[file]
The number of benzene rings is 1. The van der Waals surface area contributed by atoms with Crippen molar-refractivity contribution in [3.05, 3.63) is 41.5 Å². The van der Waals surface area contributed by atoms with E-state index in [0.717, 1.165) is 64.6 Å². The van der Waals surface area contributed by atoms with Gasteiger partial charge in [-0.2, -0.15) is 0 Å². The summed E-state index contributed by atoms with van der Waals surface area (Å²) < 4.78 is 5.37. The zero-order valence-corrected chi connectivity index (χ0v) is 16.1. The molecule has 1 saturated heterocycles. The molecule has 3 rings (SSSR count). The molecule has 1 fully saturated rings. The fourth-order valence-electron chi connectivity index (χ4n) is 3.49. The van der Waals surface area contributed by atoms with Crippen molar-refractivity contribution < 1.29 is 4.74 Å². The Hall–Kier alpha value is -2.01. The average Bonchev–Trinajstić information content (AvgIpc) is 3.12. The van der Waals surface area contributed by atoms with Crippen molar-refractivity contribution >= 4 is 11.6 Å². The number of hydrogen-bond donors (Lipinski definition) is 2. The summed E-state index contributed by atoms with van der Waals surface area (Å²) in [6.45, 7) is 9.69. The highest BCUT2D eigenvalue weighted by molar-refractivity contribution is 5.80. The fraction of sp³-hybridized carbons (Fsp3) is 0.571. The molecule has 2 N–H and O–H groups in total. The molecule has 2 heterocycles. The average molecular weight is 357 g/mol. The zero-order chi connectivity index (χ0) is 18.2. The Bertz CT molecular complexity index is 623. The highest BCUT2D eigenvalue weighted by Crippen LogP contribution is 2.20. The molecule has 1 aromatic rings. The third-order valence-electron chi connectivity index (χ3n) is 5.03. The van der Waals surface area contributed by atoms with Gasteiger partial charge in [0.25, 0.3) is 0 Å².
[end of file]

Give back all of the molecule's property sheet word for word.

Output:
The number of benzene rings is 1. The van der Waals surface area contributed by atoms with Crippen molar-refractivity contribution in [3.05, 3.63) is 41.5 Å². The van der Waals surface area contributed by atoms with E-state index in [0.717, 1.165) is 64.6 Å². The van der Waals surface area contributed by atoms with Gasteiger partial charge in [-0.2, -0.15) is 0 Å². The summed E-state index contributed by atoms with van der Waals surface area (Å²) < 4.78 is 5.37. The zero-order valence-corrected chi connectivity index (χ0v) is 16.1. The molecule has 1 saturated heterocycles. The molecule has 3 rings (SSSR count). The molecule has 1 fully saturated rings. The fourth-order valence-electron chi connectivity index (χ4n) is 3.49. The van der Waals surface area contributed by atoms with Crippen molar-refractivity contribution < 1.29 is 4.74 Å². The Hall–Kier alpha value is -2.01. The average Bonchev–Trinajstić information content (AvgIpc) is 3.12. The van der Waals surface area contributed by atoms with Crippen molar-refractivity contribution >= 4 is 11.6 Å². The number of hydrogen-bond donors (Lipinski definition) is 2. The summed E-state index contributed by atoms with van der Waals surface area (Å²) in [6.45, 7) is 9.69. The highest BCUT2D eigenvalue weighted by molar-refractivity contribution is 5.80. The fraction of sp³-hybridized carbons (Fsp3) is 0.571. The molecule has 2 N–H and O–H groups in total. The molecule has 2 heterocycles. The average molecular weight is 357 g/mol. The zero-order chi connectivity index (χ0) is 18.2. The Bertz CT molecular complexity index is 623. The highest BCUT2D eigenvalue weighted by Crippen LogP contribution is 2.20. The molecule has 1 aromatic rings. The third-order valence-electron chi connectivity index (χ3n) is 5.03. The van der Waals surface area contributed by atoms with Gasteiger partial charge in [0.25, 0.3) is 0 Å².